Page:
Understanding Prognosis in MDS | Aplastic Anemia and MDS International Foundation

Understanding Prognosis in MDS

Richard Stone, MD is Director of the Adult Acute Leukemia Program at the Dana-Farber Cancer Institute and professor of medicine at Harvard Medical School, both in Boston, Massachusetts. He also serves as Chairman of the AA&MDSIF Medical Advisory Board. In this May 2011 interview, Dr. Stone responds to questions about prognosis in MDS -- what it is, what MDS prognosis means, what prognostic tools are used, and how prognosis is used to predict and plan for potential outcomes.

Can you explain what myelodysplastic syndromes (MDS) are?

Myelodysplastic syndromes are a group of diseases that affect bone marrow output. It’s a heterogeneous group of diseases, meaning that one patient’s MDS is often different from another patient’s MDS. Some types are relatively mild, where a patient can live for years, and others are quite severe and dangerous, such that prospects for long-term survival can be poor. What they have in common is ineffective bone marrow function, where the marrow is trying to make the correct amount of all blood cells as evidenced by the high degree of cellular activity—red blood cells, white blood cells, and platelets—but is unable to do so.

What does prognosis mean?

Prognosis means a guess as to how a patient is going to fare in the future based on present conditions. Predicting the future is always difficult, but it is important to try to do this for patients with potentially serious diseases like MDS. We want to be able to tell patients what they may be able to in terms of upcoming problems as well as estimating survival duration. So-called prognostic features or ‘prognostic index’ represents a tool that doctors use to relatively accurately inform patients about expectations. The prognosis is also used to develop a treatment plan. For example, a poor prognosis may suggest a more risky therapy, such as a stem cell transplant, be tried. A better prognosis that indicates a longer life expectancy may influence a decision to stay with a safer approach.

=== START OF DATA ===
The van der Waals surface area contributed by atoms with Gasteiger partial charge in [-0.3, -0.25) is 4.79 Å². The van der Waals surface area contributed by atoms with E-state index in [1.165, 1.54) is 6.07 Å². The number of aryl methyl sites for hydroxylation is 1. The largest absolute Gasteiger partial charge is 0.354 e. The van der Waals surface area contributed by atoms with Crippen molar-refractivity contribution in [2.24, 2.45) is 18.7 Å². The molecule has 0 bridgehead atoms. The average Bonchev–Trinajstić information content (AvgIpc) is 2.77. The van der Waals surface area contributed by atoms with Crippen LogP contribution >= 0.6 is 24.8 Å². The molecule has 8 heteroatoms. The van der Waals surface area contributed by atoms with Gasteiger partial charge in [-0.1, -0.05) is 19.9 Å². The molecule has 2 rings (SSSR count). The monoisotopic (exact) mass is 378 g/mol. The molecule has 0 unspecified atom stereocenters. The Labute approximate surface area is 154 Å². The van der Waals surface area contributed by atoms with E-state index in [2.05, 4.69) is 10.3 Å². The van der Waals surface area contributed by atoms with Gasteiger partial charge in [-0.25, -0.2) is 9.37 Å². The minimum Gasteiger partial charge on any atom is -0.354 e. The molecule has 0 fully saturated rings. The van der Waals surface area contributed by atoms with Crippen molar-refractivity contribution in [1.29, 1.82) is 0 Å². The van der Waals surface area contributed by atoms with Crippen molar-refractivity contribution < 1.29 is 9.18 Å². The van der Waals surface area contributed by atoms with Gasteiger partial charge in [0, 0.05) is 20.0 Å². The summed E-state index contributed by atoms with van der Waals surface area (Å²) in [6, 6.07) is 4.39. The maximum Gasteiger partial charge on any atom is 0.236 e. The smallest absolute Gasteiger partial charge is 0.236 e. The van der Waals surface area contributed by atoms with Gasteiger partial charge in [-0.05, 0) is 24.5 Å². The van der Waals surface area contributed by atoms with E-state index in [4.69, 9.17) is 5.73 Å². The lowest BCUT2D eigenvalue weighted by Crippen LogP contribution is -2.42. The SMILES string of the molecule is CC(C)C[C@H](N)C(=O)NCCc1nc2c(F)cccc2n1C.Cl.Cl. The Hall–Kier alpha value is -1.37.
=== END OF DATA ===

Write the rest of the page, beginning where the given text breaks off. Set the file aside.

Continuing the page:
Can you discuss the International Prognostic Scoring System (IPSS)? How do doctors use it?

The IPSS was devised in 1998—after review of a large panel of MDS patients—which determined which specifi c disease features were important for prognosis The developers of the IPSS determined there were three things needed to help determine prognosis—the percentage of bone marrow blasts (immature white blood cells), the number of cytopenias (low blood counts), and the bone marrow karyotype (the chromosomal analysis of bone marrow that is made at the time of diagnosis). From these, a score is formulated that estimates the likelihood of disease and survival.

Can you discuss the International Prognostic Scoring System (IPSS)? How do doctors use it?

The IPSS was devised in 1998—after review of a large panel of MDS patients—which determined which specifi c disease features were important for prognosis The developers of the IPSS determined there were three things needed to help determine prognosis—the percentage of bone marrow blasts (immature white blood cells), the number of cytopenias (low blood counts), and the bone marrow karyotype (the chromosomal analysis of bone marrow that is made at the time of diagnosis). From these, a score is formulated that estimates the likelihood of disease and survival.

What are bone marrow blasts?

These are young cells that are immature, but have the capacity to eventually give rise to the functional blood cells—red, white, and platelets. It’s difficult to tell a cancerous immature cell or blast from a healthy normal one. So if there are too many immature cells in the bone marrow, that indicates a problem. Ideally, blasts should comprise less than 5% of all marrow cells.

Are there any problems with the IPSS?